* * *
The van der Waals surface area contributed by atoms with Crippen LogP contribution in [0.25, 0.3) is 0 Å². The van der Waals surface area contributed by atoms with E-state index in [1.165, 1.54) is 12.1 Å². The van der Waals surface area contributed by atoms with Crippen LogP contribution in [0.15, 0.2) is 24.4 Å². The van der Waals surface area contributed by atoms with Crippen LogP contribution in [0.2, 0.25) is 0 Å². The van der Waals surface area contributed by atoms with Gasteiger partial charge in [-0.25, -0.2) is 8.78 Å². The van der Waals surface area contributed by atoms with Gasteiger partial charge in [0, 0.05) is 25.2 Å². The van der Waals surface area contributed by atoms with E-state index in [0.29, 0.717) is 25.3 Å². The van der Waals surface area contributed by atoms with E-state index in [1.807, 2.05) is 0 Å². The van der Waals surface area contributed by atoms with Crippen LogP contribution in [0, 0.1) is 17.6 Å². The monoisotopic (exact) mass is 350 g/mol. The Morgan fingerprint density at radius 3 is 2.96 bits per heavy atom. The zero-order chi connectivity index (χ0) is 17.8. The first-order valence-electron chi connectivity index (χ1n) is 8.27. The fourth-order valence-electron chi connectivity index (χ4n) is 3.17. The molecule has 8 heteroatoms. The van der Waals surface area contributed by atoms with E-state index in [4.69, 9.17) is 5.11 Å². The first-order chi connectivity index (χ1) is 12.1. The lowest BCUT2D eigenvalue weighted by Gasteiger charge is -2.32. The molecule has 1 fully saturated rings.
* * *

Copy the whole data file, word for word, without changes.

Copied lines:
The van der Waals surface area contributed by atoms with Crippen LogP contribution in [0.25, 0.3) is 0 Å². The van der Waals surface area contributed by atoms with E-state index in [1.165, 1.54) is 12.1 Å². The van der Waals surface area contributed by atoms with Crippen LogP contribution in [0.15, 0.2) is 24.4 Å². The van der Waals surface area contributed by atoms with Crippen LogP contribution in [0.2, 0.25) is 0 Å². The van der Waals surface area contributed by atoms with Gasteiger partial charge in [-0.25, -0.2) is 8.78 Å². The van der Waals surface area contributed by atoms with Gasteiger partial charge in [0, 0.05) is 25.2 Å². The van der Waals surface area contributed by atoms with E-state index in [0.29, 0.717) is 25.3 Å². The van der Waals surface area contributed by atoms with E-state index in [1.807, 2.05) is 0 Å². The van der Waals surface area contributed by atoms with Crippen LogP contribution in [0, 0.1) is 17.6 Å². The monoisotopic (exact) mass is 350 g/mol. The Morgan fingerprint density at radius 3 is 2.96 bits per heavy atom. The zero-order chi connectivity index (χ0) is 17.8. The first-order valence-electron chi connectivity index (χ1n) is 8.27. The fourth-order valence-electron chi connectivity index (χ4n) is 3.17. The molecule has 8 heteroatoms. The van der Waals surface area contributed by atoms with E-state index in [4.69, 9.17) is 5.11 Å². The first-order chi connectivity index (χ1) is 12.1. The lowest BCUT2D eigenvalue weighted by Gasteiger charge is -2.32. The molecule has 1 fully saturated rings.